- Google Pixel 2 XL cases: here are some of your best options
The V30 is the latest flagship phone from LG, which has been struggling to compete, at least in sales, with its biggest Android rival Samsung. It is also the successor to 2016’s LG V20, which included a secondary 2.1-inch screen on top for showing app shortcuts, media controls, and more. The V30 does away with that secondary display, and instead has one nearly bezel-free 6-inch screen, using LG’s new Plastic OLED (pOLED) panel. LG offers a slide-out menu on the phone’s display (called the Floating Bar) that floats around the screen as a substitute (sort for) for folks who might miss the secondary display.
In terms of hardware specs, the LG V30 has everything you would expect from a flagship phone in early 2018. It has the Qualcomm Snapdragon 835 with 4 GB RAM, along with 64 GB of onboard storage, a 3,300 mAh battery, and a IP68 dust and water resistance rating. LG is heavily promoting the advanced camera and photography features on the V30, too. It has a dual rear camera that includes a 16 MP sensor with a f/1.6 aperture, along with a 13 MP sensor with a f/1.9 aperture. The rear camera has a Crystal Clear Lens instead of plastic, which should mean you should get more realistic looking photos with the V30. Video creators should have fun with software features like Cine Video, which allows users to quickly put in video effects, along with Point Zoom, which will let owners zoom into any point in a video.
Audiophiles should also be happy with the LG V30, as it has support for Hi-Fi Quad DAC tuned by B&O Play. It is also the first smartphone to support MQA, which is supposed to let users stream high-res audio, but with a smaller file size and no loss in quality.
- LG V30 review: a photography and videography dream
- LG V30 specs
- Five reasons why the LG V30 is better than the Galaxy Note 8
- LG V30 vs Galaxy Note 8: camera features
- What it’s like to film with the LG V30
- LG V30 vs G6 quick look: LG has finally hit a groove
- Inside the LG V30’s new display: POLED vs Samsung’s Super AMOLED
- LG V30 price, release date, and carrier deals
- Best LG V30 cases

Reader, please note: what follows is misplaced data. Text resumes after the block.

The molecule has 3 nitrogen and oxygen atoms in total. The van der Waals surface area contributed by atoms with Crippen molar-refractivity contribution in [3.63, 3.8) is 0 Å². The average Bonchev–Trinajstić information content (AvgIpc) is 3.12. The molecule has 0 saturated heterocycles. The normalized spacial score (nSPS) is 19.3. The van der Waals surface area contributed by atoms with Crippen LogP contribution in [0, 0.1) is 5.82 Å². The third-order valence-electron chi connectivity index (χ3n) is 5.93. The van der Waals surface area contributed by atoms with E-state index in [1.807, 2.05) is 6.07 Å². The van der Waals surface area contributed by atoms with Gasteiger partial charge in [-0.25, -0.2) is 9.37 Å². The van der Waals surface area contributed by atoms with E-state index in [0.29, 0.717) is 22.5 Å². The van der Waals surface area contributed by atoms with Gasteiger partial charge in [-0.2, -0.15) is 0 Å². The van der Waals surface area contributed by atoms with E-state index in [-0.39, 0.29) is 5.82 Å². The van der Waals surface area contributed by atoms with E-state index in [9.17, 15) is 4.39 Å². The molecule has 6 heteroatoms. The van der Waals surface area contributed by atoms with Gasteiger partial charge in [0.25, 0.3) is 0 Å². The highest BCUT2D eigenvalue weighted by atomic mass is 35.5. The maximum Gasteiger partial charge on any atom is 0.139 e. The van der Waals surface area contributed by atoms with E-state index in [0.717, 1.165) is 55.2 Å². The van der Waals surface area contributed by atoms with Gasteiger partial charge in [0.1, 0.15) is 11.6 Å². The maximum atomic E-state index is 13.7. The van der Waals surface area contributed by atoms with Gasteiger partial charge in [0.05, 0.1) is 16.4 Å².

Samsung Galaxy S8 and S8 Plus
Following a successful launch of the Galaxy S7 and S7 Edge, Samsung seemed to have a pretty good idea as to what users want in a smartphone. Solid battery life, high-res screens, impressive camera performance and more were all things the company achieved with the 2016 flagships. And while the Note 7 seemed to improve even more in those areas, overheating problems caused the device to enter total recall mode.
It should come as no surprise that the Galaxy S8 and S8 Plus feature top-of-the-line specifications, great cameras and an all-new design that’s truly futuristic.
This time around, Samsung included a curved screen on both the S8 and S8 Plus, as well as a unique 18.5:9 aspect ratio that allows for a much more comfortable in-hand feel. The company even ditched its famous physical home button and included on-screen navigation keys (finally). Under the hood, these devices come with the Qualcomm Snapdragon 835 processor (or Exynos 8895, depending on the region), 4 GB of RAM, 64 GB of on-board storage, and one of the latest versions of Android, 7.0 Nougat.
Samsung even launched a few extra accessories alongside the S8 that you should definitely consider checking out. The new Samsung DeX dock lets you use your S8 as a desktop computer, and there’s also a new Gear 360 camera that allows for shooting video in 4K and live streaming to YouTube. Of course, there’s also a new Galaxy S8-compatible Gear VR headset, complete with a controller for easier navigation.
All in all, the Galaxy S8 and S8 Plus are two of the best smartphones that launched in 2017.
- Samsung Galaxy S8 and S8 Plus review
- Samsung Galaxy S8 and S8 Plus specs, price, deals, and more
- What I don’t like about the Galaxy S8 Plus
- 5 reasons why the Galaxy S8 Plus is my daily driver
- Samsung Galaxy S8 color comparison
- Samsung Galaxy S8 vs the competition
- Best Galaxy S8 Cases / Galaxy S8 Plus cases
- Hands-on with the new 4K Gear 360
- Samsung Gear VR (2017) review
The first thing you’ll notice with the 5T is its bit 6.01-inch Full HD+ AMOLED display with an 18:9 aspect ratio. This makes the device look more in line with other 2017 devices, especially because its predecessor came with a more traditional 16:9 screen. The under-the-hood specs are mostly the same as the OnePlus 5’s, but OnePlus decided to switch up the camera setup this time around. Now, in place of the OnePlus 5’s telephoto lens, the 5T sports a secondary 20 MP sensor that uses a fancy new technology called Intelligent Pixel Technology. Basically, it takes better low-light photos than before.